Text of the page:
And I’m not the only one who thinks she’s magnificent. That’s her official name “The Magnificent Frigate”.
Well, after that, what else is there to see? Not much it turns out other than the beautiful blue sky, the gorgeous white clouds and the glorious shades of blue in the water. No starfish and no rays on the sandbar. We think perhaps it is just a bit too windy today and that’s confirmed a bit later.
Looking back toward the campground and day use are as we return from the sandbar.
David has broken away from the group and calls us to see the spotted eagle ray he has found. Much smaller than the one I saw here last time we were here. We all three hurry over and we see it but neither David nor I got any good pictures of it. We’re thinking they may be closer in to the shore because of the seas and the winds.
We paddle around the bend and into the channel where we see a preening line up going on atop the breakwater.
We’re not sure who owns this private key across the channel from the park. There is a small care taker’s house but nothing else and we’ve never seen any sign of activity on the island or at the dock.. Until today when there is a noisy chipper out while some grounds crew manicures the area. It already looks like a park so we really can’t figure out what’s going on.
We don’t see anything in the calm channel today either so after a once around we head back. David does see another little blue fishing at the edge of the mangroves.
We leave the kayaks on shore thinking we’ll come back for a sunset paddle.
After lunch, David takes a nap and about 2:30, I pack up and head out to go to Sombrero Beach for a few hours in the sand and water. There’s no one to take pictures of me floating on the warm ocean waters but it’s absolutely wonderful.
Some previous beach goers have built this little sand castle for me to enjoy by the waters edge as I read. You can tell there is wind by seeing that there are waves. Usually the water just laps the shore. Amazing to me on the Atlantic Ocean Front.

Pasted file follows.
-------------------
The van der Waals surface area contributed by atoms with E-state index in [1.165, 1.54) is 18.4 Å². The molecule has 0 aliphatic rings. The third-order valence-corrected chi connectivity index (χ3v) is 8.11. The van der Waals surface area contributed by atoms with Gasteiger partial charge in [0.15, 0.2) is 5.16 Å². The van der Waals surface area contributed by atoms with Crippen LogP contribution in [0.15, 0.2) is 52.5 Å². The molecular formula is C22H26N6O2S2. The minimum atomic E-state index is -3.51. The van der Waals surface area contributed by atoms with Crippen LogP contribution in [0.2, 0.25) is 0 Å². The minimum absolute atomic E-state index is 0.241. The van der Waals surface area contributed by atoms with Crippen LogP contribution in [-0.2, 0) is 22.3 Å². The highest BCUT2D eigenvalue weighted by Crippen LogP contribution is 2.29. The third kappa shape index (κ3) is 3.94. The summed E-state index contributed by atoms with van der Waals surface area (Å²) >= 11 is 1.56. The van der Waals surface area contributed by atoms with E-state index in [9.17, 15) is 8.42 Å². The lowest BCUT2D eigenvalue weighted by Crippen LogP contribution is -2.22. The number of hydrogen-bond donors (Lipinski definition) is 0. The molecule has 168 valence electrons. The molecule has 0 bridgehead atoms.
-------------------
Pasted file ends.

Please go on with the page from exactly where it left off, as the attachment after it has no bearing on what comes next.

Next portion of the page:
A beautiful afternoon in one of my favorite places.
But at least for the time we’ve been in the Keys this year, the good times don’t last. I had thought to stay to sunset but the clouds darken and when I look out, I see the rains coming down at the horizon.
I’m one of the last people on the beach and I love the quiet and having it nearly to myself but it’s time to leave.
One last look at those clouds rolling this way and I pack up my things. We won’t get to that sunset paddle that’s for sure.
Before I left for the beach, Mr. Catbird had decided he needed to peck not at our windows but at the black rubber trim around them. This was requiring constant window tapping to deter him. I’d left Tiger and Piglet on guard. When David got up he took this picture of them peering out. I’m sure they are glaring at the bird. But it seems the catbird can’t see them in through the tinted windows so they are unable to affect his behavior. We’re going to have to come up with another solution to this pesky pecking bird. Any suggestions?
We bring the kayaks back to the site given the look of things.
The sunset is hampered again by those bothersome returning rain clouds but does a decent job of fighting them off.
It rains all night long.